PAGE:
I guess we all have our wake up days. Whether or not you write a blog or are just in the middle of trying once again, to get past that point in your day that is getting harder and harder to deal with, that wake up call will arrive. They are like blinding lights that steal more and more of our lives each time they appear. Suddenly, you discover that that point that was once in the distance, has actually been crossed and not just by seconds, often by weeks. Bang, you have reached a new level of disabled and that always hurts. It is over 14 years since I made that list of milestones. What I have woken up to in the last couple of days isn’t just how many more I have passed, but how close together so many of them were and how so many of those still ahead of me are. I though milestones had years between them, I was wrong. They once were, but now they seem to be in clumps. Losing your ability to do one task, actually when you look more closely, usually means you lose the ability to do a huge range of things.

A doctor might ask me, “Can you dress yourself?”, but although I would answer “Yes”, what I am doing is hiding. “Yes,” I can dress myself as my clothes have no buttons, no zips, no laces, or hooks and eyes or fastening of any sort. If all of it is loose, made of soft stretchy fabrics and can be pulled over the required part of my body that needs covering. In essences, I told no lies, I just didn’t answer the question that was really being asked. If you think of all the actions that I can’t manage within that one milestone, well you see not just a couple of difficult actions, but a huge range of everyday tasks that I can’t actually do any longer because of one thing, dexterity. Within all that, you find also a clump of skills milestones, all stuck together and hidden by my answer. I know exactly what the doctor would be really asking, but he doesn’t know that I spend my life in pyjamas and dressing gowns. Fashion these days makes it hard for people to know what you are wearing, my clothing has been the same for 6 years, at home or at the hospital and I always get away with it. By answering that one question with a “Yes”, I am also lying to myself, as I can push that milestone away again by simply ignoring the detail. Take that game and spread it out over my entire life and I can appear to myself and others as not that badly affected, when the truth is the opposite.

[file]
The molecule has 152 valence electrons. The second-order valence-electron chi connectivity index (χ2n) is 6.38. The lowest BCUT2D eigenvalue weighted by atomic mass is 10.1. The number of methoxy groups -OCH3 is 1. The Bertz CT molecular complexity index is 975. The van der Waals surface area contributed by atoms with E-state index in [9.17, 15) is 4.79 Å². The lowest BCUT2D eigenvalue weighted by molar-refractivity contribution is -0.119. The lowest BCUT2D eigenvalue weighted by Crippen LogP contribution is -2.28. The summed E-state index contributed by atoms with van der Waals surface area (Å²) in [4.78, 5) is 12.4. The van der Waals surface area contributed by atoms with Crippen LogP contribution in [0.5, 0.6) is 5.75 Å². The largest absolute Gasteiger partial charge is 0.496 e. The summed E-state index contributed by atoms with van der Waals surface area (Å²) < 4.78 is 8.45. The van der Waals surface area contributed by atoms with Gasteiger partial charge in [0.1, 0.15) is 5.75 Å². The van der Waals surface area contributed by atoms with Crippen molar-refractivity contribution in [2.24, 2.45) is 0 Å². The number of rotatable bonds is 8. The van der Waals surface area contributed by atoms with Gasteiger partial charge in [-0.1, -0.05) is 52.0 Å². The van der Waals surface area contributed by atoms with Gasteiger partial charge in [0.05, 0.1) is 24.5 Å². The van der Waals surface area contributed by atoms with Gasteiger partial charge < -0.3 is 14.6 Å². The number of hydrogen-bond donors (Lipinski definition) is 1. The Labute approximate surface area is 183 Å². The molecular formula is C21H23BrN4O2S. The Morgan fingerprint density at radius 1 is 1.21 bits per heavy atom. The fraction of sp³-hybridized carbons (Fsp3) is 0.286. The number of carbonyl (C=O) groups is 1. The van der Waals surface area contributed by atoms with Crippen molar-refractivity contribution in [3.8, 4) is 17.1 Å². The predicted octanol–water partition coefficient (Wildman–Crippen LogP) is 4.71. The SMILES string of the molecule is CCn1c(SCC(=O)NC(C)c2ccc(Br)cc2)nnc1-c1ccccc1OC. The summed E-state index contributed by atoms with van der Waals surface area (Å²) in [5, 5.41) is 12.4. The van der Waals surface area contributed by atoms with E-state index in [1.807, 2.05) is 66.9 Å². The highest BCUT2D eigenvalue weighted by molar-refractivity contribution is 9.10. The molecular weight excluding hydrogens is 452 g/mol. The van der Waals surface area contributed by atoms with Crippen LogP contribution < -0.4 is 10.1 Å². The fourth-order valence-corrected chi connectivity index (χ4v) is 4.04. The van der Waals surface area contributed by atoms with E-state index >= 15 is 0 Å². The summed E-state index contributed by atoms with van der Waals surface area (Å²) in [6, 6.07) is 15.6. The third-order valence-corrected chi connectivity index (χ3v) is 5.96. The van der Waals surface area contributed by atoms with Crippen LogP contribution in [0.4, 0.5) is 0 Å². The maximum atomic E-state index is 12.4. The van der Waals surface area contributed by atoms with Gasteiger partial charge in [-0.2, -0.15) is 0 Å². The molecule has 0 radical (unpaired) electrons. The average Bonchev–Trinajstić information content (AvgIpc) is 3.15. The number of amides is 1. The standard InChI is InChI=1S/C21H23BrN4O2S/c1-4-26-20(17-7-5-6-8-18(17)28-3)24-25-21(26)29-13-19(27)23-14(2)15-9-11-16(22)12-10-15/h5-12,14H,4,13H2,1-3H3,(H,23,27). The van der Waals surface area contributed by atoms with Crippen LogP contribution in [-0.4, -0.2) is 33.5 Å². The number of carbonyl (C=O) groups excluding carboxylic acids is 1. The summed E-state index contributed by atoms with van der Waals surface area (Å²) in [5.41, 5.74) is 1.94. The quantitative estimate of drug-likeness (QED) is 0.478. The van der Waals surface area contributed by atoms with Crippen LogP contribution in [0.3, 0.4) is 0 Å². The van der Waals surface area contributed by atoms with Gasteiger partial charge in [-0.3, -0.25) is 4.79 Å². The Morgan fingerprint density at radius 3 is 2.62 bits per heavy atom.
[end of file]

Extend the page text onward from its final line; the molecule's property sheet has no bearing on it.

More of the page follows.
Once more I find myself looking at my life and wishing someone had sat me down and explained what the truth of a diagnosis with a chronic condition really meant. If someone had just explained that the milestones of any condition actually affects so much more than that tiny bullet point in a list made up by clinicians. Clinical milestones are as pointless in the real world as an ice axe in the Sahara. Illness isn’t just clinical, it’s real lives in a real world, it people who have lives to live and how they manage that can’t be measured by medical milestones. Once the majority of our life is in the hands of others, even if that is to simply set things up so we can manage our day, we can’t even be measured by the ones we create, as there is no longer a measure that matters. Does it matter medically or in any other way that Adam now sets up small bottles of Ginger Beer and Coke so that I can have a constant supply to drink while he is at work? It matters to Adam and I, and yes it does say something about my degree of disability. But what it really says is that I am cared for, that although I can’t cope, we can. I had missed that. That is the big change, not my wheelchair, or my wetting myself, or any of the other things. What matters is that “I” have become “we” and right now at this level, “we” are comfortable with it and need no other help.

Please read my blog from 2 years ago today – 18/09/2013 – Shhh!

The final required signal that winter is on its way, I am now eating porridge in the morning! Somehow getting up to find the house cold there is once again a need to eat something hot and tasty, I’ve never been sure why we all go looking for…..